Immigration must be cut to tackle climate change, says study
By John Masanauskas
The Melbourne Herald Sun (Australia), July 23, 2008
Immigration must be slashed if Australia has any chance of seriously tackling climate change, says a Monash University study.
The report said Australia's high population growth would be a major driver of greenhouse emissions, and would counter tough government measures to reduce carbon output.
But the Rudd Government and its climate adviser Ross Garnaut were ignoring the population issue at their peril, said the study, entitled Labor's Greenhouse Aspirations, by Monash's Centre for Population and Urban Research.
The nation's migrant intake is at record levels, with the Government recently announcing an increase of 37,500 places for 2008-09.
Given current migration and fertility rates, the population will increase by at least 10 million to 31.6 million by 2050.
Monash researchers Bob Birrell and Ernest Healy used computer modelling to predict the effect of population and economic growth on greenhouse emissions.
If no carbon trading scheme is introduced, Australian emissions will reach 797 million tonnes – or four times Labor's target – by 2050, the researchers found.
Emissions would only fall to 502 million tonnes if the nation managed to cut carbon intensity levels by one per cent a year under a tough cap and trade scheme.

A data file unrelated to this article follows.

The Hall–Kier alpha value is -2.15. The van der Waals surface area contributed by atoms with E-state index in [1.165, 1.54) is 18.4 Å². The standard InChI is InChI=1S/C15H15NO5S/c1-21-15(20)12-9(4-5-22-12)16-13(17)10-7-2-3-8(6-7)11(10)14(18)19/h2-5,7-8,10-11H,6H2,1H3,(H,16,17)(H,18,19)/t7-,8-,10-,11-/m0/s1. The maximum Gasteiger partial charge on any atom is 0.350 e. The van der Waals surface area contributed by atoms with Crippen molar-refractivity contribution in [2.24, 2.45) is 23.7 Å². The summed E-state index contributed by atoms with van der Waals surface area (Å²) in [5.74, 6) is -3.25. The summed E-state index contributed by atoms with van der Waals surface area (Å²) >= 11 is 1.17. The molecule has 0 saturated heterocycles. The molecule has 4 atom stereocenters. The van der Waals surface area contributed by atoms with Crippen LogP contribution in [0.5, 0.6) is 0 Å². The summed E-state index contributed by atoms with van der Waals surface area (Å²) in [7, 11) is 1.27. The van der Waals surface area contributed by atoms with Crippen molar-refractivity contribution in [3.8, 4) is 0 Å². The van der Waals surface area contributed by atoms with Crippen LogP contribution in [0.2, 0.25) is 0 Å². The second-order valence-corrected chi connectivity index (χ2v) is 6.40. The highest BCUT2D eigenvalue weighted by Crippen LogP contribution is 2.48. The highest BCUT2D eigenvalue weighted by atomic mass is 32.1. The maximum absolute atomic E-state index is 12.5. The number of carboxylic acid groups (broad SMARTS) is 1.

'The problem with radical decarbonisation proposals is the limited political feasibility of these measures,'' the authors said.
'It is hard to understand why the population driver has been ignored in the recent debate, including the work of the Garnaut climate change review.''
The authors said that net migration would contribute to most of the 50 per cent increase in Australia's population over the next 40 years.
'Like all Australians they'll be living at twice the standard of living of current residents if the Government's predictions for per capita economic growth are correct,'' they said.
'Clearly, it's not possible to achieve the Government's target of 60 per cent reduction in emissions at the same time we add an extra 10 million people living at twice the current income level.''
The authors called for immigration to be slashed, and the population stabilised at about 22 million by 2050.
Prof Garnaut has predicted the population will reach 47 million by 2100.
The Monash report, which appears in the latest issue of university journal People and Place, will be released today.
EDITOR'S NOTE: 'People and Place' is available for purchase online at: http://elecpress.monash.edu.au/pnp/